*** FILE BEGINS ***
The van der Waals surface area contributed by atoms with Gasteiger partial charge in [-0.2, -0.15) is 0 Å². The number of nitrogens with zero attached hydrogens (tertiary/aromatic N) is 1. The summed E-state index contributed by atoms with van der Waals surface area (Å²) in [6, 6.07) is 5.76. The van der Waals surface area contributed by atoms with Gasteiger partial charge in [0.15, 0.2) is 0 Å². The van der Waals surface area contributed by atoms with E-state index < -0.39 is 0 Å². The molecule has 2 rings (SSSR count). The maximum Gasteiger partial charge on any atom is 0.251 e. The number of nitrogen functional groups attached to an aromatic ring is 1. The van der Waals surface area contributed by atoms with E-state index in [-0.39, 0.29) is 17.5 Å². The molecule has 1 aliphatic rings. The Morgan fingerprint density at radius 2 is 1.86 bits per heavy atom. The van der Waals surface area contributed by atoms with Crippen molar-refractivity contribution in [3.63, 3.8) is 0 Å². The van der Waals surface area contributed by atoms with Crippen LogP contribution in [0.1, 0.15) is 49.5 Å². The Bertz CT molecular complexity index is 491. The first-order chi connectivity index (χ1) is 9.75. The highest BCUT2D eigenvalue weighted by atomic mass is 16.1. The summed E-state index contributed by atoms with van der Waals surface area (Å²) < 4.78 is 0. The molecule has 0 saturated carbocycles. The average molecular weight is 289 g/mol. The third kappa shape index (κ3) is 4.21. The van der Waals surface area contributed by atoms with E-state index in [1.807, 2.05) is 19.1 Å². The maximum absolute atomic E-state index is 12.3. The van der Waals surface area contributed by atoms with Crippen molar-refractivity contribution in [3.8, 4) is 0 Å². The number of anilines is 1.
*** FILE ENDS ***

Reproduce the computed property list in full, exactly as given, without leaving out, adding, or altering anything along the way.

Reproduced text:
The van der Waals surface area contributed by atoms with Gasteiger partial charge in [-0.2, -0.15) is 0 Å². The number of nitrogens with zero attached hydrogens (tertiary/aromatic N) is 1. The summed E-state index contributed by atoms with van der Waals surface area (Å²) in [6, 6.07) is 5.76. The van der Waals surface area contributed by atoms with Gasteiger partial charge in [0.15, 0.2) is 0 Å². The van der Waals surface area contributed by atoms with E-state index < -0.39 is 0 Å². The molecule has 2 rings (SSSR count). The maximum Gasteiger partial charge on any atom is 0.251 e. The number of nitrogen functional groups attached to an aromatic ring is 1. The van der Waals surface area contributed by atoms with E-state index in [-0.39, 0.29) is 17.5 Å². The molecule has 1 aliphatic rings. The Morgan fingerprint density at radius 2 is 1.86 bits per heavy atom. The van der Waals surface area contributed by atoms with Crippen molar-refractivity contribution in [3.63, 3.8) is 0 Å². The van der Waals surface area contributed by atoms with Crippen LogP contribution in [0.1, 0.15) is 49.5 Å². The Bertz CT molecular complexity index is 491. The first-order chi connectivity index (χ1) is 9.75. The highest BCUT2D eigenvalue weighted by atomic mass is 16.1. The summed E-state index contributed by atoms with van der Waals surface area (Å²) < 4.78 is 0. The molecule has 0 saturated carbocycles. The average molecular weight is 289 g/mol. The third kappa shape index (κ3) is 4.21. The van der Waals surface area contributed by atoms with E-state index in [1.807, 2.05) is 19.1 Å². The maximum absolute atomic E-state index is 12.3. The van der Waals surface area contributed by atoms with Crippen molar-refractivity contribution in [3.8, 4) is 0 Å². The number of anilines is 1.